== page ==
New USDA Guidelines for Loans to Hemp Businesses, Explained

New USDA Guidelines for Loans to Hemp Businesses, Explained
Image Source: Micheile Henderson via Unsplash
May 20, 2020

A new set of guidelines, released last month by the U.S. Department of Agriculture (USDA), is being seen by hemp industry analysts as another sign of how the nation’s hemp sector is being integrated into the agricultural mainstream.

The seven-page memo from the USDA’s Farm Service Agency (FSA) is addressed to “state and county offices.” It offers updated guidance, revised from last October, on how lenders can offer direct and guaranteed federal loans to hemp producers. “While it’s understood that this new commodity will likely produce some servicing challenges because of State and Federal regulations, it should be treated as closely as possible to any other agricultural commodity and serviced in the same manner,” says the memo’s opening paragraph.

Some important points from the memo:

  • Starting this season, the FSA will be able to consider applications to grow hemp “beyond the provisions of the 2014 pilot program.” Hemp producers must meet specific requirements from the 2018 Farm Bill in order to be approved for a loan. Among those requirements are that hemp producers “be licensed under a State or Tribal plan approved by USDA, or if a producer resides in a State or Tribe that does not have a USDA-approved plan, the producer must be licensed directly by USDA.”
  • The FSA must have a copy of the borrower’s current license before approving a direct loan. Cultivators who are approved to produce hemp under the 2014 Farm Bill continue to be eligible for FSA loan servicing assistance.
  • States and tribes, or a state’s department of agriculture, will be responsible for ensuring that non-compliant hemp (that is, hemp exceeding acceptable THC levels) is destroyed in accordance with state, tribal, and federal laws. The FSA will not pay for that disposal, and “will not cover a lender’s advance to the borrower to cover the cost as part of any guaranteed loan loss claim.”
  • “Hemp will be considered like any other borrower produced commodity, if the hemp was produced under a license authorized by the 2014 or 2018 farm bills, and provided the crop is not abandoned or destroyed.”

Like ‘Any Other Agricultural Commodity’ (Sort Of)

Daniel Mooney, assistant professor of agricultural and resource economics at Colorado State University, has researched costs and production issues in the hemp sector. He said the memo is another signal from the USDA that it intends to treat hemp like any other agricultural commodity, to the extent that it can do so.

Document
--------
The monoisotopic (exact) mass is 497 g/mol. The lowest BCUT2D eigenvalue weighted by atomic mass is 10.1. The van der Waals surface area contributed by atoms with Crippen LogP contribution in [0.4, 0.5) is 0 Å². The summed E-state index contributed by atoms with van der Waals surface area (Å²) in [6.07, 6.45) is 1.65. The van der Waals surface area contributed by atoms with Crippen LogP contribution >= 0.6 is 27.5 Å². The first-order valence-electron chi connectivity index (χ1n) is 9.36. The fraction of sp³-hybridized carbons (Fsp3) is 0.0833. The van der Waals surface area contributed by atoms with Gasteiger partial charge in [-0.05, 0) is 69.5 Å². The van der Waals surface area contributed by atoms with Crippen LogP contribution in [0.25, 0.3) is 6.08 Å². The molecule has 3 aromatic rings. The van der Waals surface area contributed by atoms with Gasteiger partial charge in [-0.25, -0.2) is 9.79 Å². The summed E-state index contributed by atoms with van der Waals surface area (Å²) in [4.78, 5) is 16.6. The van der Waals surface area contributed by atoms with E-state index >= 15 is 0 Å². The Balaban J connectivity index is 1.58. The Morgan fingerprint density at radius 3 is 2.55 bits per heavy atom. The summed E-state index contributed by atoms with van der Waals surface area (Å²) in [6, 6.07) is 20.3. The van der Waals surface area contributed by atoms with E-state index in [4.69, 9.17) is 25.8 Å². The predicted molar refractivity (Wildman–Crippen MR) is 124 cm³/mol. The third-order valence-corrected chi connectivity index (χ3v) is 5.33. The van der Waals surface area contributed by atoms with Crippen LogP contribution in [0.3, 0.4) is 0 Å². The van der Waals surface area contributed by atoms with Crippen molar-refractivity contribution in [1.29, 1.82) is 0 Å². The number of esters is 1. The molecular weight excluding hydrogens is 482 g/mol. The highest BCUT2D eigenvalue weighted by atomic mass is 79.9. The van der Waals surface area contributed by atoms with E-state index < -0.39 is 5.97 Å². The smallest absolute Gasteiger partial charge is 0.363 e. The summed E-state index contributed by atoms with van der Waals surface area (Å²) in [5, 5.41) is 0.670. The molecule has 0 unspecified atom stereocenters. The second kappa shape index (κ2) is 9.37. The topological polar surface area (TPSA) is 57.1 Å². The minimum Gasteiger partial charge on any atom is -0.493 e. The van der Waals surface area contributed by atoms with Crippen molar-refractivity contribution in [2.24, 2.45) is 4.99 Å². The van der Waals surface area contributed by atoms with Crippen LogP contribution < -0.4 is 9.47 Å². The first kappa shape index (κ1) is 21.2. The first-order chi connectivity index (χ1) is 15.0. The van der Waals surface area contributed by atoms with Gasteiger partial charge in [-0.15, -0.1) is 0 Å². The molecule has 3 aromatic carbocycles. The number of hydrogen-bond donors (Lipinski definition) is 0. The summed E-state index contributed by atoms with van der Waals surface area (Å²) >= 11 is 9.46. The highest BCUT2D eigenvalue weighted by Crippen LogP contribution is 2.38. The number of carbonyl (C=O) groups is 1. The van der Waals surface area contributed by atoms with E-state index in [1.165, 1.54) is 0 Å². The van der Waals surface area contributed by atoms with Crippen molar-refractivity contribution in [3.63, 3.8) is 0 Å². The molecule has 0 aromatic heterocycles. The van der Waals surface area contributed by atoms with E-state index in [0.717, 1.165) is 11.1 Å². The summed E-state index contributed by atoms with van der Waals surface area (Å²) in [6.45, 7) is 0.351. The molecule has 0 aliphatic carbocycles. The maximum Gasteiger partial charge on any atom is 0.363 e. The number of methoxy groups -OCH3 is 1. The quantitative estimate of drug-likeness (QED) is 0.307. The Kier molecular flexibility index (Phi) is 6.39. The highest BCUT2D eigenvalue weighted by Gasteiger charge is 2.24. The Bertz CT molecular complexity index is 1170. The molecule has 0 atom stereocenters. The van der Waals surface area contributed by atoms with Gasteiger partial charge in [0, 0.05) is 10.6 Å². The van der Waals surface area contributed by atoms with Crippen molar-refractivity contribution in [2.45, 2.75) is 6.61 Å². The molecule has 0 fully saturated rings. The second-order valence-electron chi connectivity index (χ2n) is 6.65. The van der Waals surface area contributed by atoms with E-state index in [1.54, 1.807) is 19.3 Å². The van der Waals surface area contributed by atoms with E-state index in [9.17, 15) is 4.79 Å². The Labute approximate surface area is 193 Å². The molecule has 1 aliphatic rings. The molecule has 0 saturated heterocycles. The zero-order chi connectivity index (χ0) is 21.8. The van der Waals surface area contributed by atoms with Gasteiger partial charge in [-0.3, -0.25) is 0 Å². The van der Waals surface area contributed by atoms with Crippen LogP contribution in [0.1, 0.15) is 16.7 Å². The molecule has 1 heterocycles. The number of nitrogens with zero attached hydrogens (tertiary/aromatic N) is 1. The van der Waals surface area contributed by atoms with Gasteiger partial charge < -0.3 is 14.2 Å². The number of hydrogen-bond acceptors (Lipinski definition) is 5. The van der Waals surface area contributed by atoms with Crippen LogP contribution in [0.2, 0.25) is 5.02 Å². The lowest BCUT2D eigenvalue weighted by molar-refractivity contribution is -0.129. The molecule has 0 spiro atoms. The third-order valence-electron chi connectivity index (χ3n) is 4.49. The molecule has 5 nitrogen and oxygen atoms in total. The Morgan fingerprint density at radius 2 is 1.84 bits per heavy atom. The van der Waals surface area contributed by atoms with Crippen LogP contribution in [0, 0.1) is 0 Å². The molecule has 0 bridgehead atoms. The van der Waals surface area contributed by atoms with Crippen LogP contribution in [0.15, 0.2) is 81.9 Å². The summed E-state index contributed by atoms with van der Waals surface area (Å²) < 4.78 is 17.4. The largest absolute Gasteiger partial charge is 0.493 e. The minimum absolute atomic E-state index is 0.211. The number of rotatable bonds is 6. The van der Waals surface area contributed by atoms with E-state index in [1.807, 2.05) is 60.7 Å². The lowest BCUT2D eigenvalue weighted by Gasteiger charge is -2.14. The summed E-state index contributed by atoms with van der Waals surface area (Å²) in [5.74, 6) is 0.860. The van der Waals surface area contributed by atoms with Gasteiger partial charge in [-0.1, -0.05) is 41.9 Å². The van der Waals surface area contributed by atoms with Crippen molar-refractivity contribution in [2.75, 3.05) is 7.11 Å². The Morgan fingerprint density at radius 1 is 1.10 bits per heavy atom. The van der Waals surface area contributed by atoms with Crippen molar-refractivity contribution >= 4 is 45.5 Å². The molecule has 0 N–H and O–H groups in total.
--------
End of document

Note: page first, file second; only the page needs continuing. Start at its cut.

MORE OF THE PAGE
The memo “falls in line with other hemp-related USDA provisions around products like crop insurance and shows a desire to harmonize policies and programs so that hemp can be fully integrated into the U.S. commodity landscape,” Mooney wrote in an email to Hemp Benchmarks. “That said, some additional regulatory requirements like registration, acreage reporting, and field sampling will remain and continue to set hemp apart in certain respects for some time.”

As to why such guidelines are now needed for the fledgling hemp industry, Mooney noted the FSA primarily works with new and beginning farmers – those with relatively small operations – and that many hemp growers fit this description. “Hemp growers, like all agricultural producers, need access to capital and credit so that they can cover operating expenses, purchase equipment, or enlarge their operations,” he said. “FSA loans will play a key role in the now-legal industry by making capital and credit available to growers who might not otherwise have access to a conventional lender.”

Long-Term vs. Short-Term

Mooney believes the new FSA guidelines will assist the hemp sector’s financial interests in the long run. “Many hemp growers are primarily producers of other agricultural crops or specialty products,” he pointed out, “and lenders have so far been unable to address capital and credit needs specific to the hemp enterprise. If growers are successful in executing their hemp business plans under FSA financing, it is likely that some conventional lenders who are sitting on the sidelines will begin offering similar services.”

However, the short-term picture for hemp is less clear, according to Mooney. He noted that hemp will continue to be considered a relatively high-risk crop, financially speaking, even with the new FSA and crop insurance rulings.

For example, he stated, “default of a purchase contract by a processor or testing above legal THC limits are not insurable causes of loss under the insurance programs. Sales channels for hemp-based commodities are furthermore just beginning to emerge and the amount of product needed to meet demand is uncertain.”

Hemp also remains a financially-volatile commodity due to some unique issues and challenges.

“A few years ago, additional cultivation may very well have been a bottleneck to further expansion of domestic hemp supply chains,” Mooney continued, “but more recently we likely reached an excess supply with a lot of product sitting in storage. This has resulted in volatile prices for both inputs like seed or specialized equipment and products like hemp flower, seed, or fiber. Then there are other considerations like storage, grading and standards, and import and export possibilities that can also greatly affect markets. These aspects are likely to continue fluctuating for some time as the hemp industry, innovation pipelines, and policy environments mature.”

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